Walter's Bistro is a product of its environment. Three country clubs and The Broadmoor sit nearby, and a mountain of wealth looms overhead. As with Carlos' Bistro and Joseph's Fine Dining — other pricey spots run by men who rose through the ranks over decades to realize their own dreams — most of Walter's regulars need not shift the Beamer out of neutral when coasting downhill to dinner. Those folks don't flinch at a $42 sea bass entrée, nor would they bemoan that a mint sauce hawks tonight's Colorado lamb rack special.
Why would they? It's familiar, comfortable and predictable after 16 years.
Why do I? Because lamb with mint is a peanut-butter-and-jelly-safe pairing that says almost everything you need to know about the restaurant's ponderous fine-dining atmosphere and formal service. Classical French formulas clearly buttress the foundations, and the truly delicious quad-berry beurre blanc (misspelled on the menu) underlying the new $28 cedar-plank-baked salmon acts as about the flashiest of treatments.
But chef Jonathan Dolecki, who replaced Sean Gibbons a few months ago, says he's infusing contemporary touches. Walter Iser has tasked him to do just that, and to draw the younger food enthusiasts of our area. So the Le Cordon Bleu Chicago grad, who since worked for Bon Appétit, McCormick & Schmick's, and Old Chicago, says he enjoys creative freedom on the menu.
Dolecki has already moved to buying all his non-seafood meats from in-state; the seafood comes quickly via Seattle Fish Co. Also commendable: By next month, he believes, he'll be within 90 miles on his produce procurement too, even in winter, via a farm-to-market handler called FreshPoint produce. All this, and he says prices have actually dropped on many menu items.
Wine-braised short ribs command a fair $22, exuding fine natural flavors though they're a little tough and chewy. For a couple $10 cocktails, that salmon and those ribs, plus an $8 crème brulée — lacking the advertised thyme-infusion flavors, bearing a sad scrambled-egg texture, and with what we're sure is Hershey's garnish despite chocolate ganache made in-house for other desserts — we're out the door for $100, post-tip. Not too bad for fine dining, and certainly better than our splurge-less $75 lunch.
On both visits, we sit on the four-table front patio, cheerlessly carpeted in brown and lacking any inviting décor beyond a couple of heavy, goblet-style cast-stone planters. I don't recommend sitting out there at night, as a dim, gross green party light overhead turns on, transporting you to the cold palette of a Michael Mann movie set and confusing all the colors of your food.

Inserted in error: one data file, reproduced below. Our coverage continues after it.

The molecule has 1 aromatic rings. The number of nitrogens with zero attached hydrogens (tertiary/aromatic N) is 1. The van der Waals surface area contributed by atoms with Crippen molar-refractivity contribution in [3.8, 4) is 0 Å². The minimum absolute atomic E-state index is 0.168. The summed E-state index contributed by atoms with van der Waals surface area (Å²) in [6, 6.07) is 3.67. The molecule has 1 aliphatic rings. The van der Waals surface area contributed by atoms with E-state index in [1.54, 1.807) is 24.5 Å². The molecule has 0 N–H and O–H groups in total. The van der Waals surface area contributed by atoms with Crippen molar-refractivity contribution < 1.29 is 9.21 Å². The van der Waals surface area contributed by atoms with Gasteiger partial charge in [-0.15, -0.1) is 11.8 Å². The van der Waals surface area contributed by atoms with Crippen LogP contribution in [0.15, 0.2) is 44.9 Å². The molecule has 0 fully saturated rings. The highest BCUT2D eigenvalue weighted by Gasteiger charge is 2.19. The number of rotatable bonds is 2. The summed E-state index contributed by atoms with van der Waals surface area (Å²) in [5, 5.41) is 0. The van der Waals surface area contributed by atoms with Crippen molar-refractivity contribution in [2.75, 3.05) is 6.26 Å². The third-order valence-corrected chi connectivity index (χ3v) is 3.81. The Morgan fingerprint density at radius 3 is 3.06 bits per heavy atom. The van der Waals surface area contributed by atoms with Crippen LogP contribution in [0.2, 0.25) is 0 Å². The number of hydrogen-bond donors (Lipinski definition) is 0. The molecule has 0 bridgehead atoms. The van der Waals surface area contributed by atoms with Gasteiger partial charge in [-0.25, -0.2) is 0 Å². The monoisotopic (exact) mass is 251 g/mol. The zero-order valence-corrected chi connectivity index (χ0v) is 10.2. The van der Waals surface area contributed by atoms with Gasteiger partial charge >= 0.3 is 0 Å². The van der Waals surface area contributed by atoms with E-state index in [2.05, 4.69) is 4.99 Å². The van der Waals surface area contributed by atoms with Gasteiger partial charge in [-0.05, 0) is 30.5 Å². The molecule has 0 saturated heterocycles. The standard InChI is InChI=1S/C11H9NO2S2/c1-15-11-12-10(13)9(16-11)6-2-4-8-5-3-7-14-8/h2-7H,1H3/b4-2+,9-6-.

By day, though, a braised beet salad pops with ruby root hues and mandarin orange segments. It again steers conventional with an obvious goat cheese pairing, but is crisp and delicious with balsamic bite. Bangs Island blue mussels receive a traditional white-wine-butter broth flecked with rough-minced garlic and shallots that cling to dips of delightful house-baked bread rolls. Even if nothing new, they're well executed and as fresh as we get.
Fish tacos tread the most modern territory, their clever, crisp wonton shells tucked within place-holding dollops of avocado mousse and hosting baked cod coated in a piquant Sriracha remoulade. Napa slaw with nice tang and bite complements the spice, and only a tough, rubbery texture on the fish diminishes the experience. Well, that and the inexplicable $16 price tag.
Which leaves us with those cocktails, uniformly unbalanced and unimpressive. A pineapple margarita offends at first taste, boozy up front, viscous in the middle and finishing like a can of pineapple juice that belongs back in a hotel-room mini bar. In the Smokey [sic] Martini, the described scotch "swirl" must mean a rinse — it fails to appear, leaving the drinker with a tall glass of Tito's vodka and a lemon twist.
The sweet vermouth out-guns the bourbon in our Manhattan. A citrus vodka thankfully tones down the peach schnapps in the peach-rosemary martini, but the rosemary simple syrup lacks potency, and a fresh sprig needs a fire kiss to open the aromatics.
It's these types of refinements across the menu that'll be critical. To keep adventurous foodies from making Denver drives, Dolecki needs to think beyond typical meat-starch-veg plates and go for more of the unexpected ingredient marriages. Though he pins some classics, and hints at boundary-pushing with, say, maple cream on a pork chop and Tandoori cream on a halibut — neither of which our server highlighted when asked about new dishes — I could eat for the same cost at the Summit at The Broadmoor, and get much more culinary pizazz.
If other elite "third places" can do it, so can Walter's. At least Walter says so. And for his restaurant to be relevant, he needs it to be so.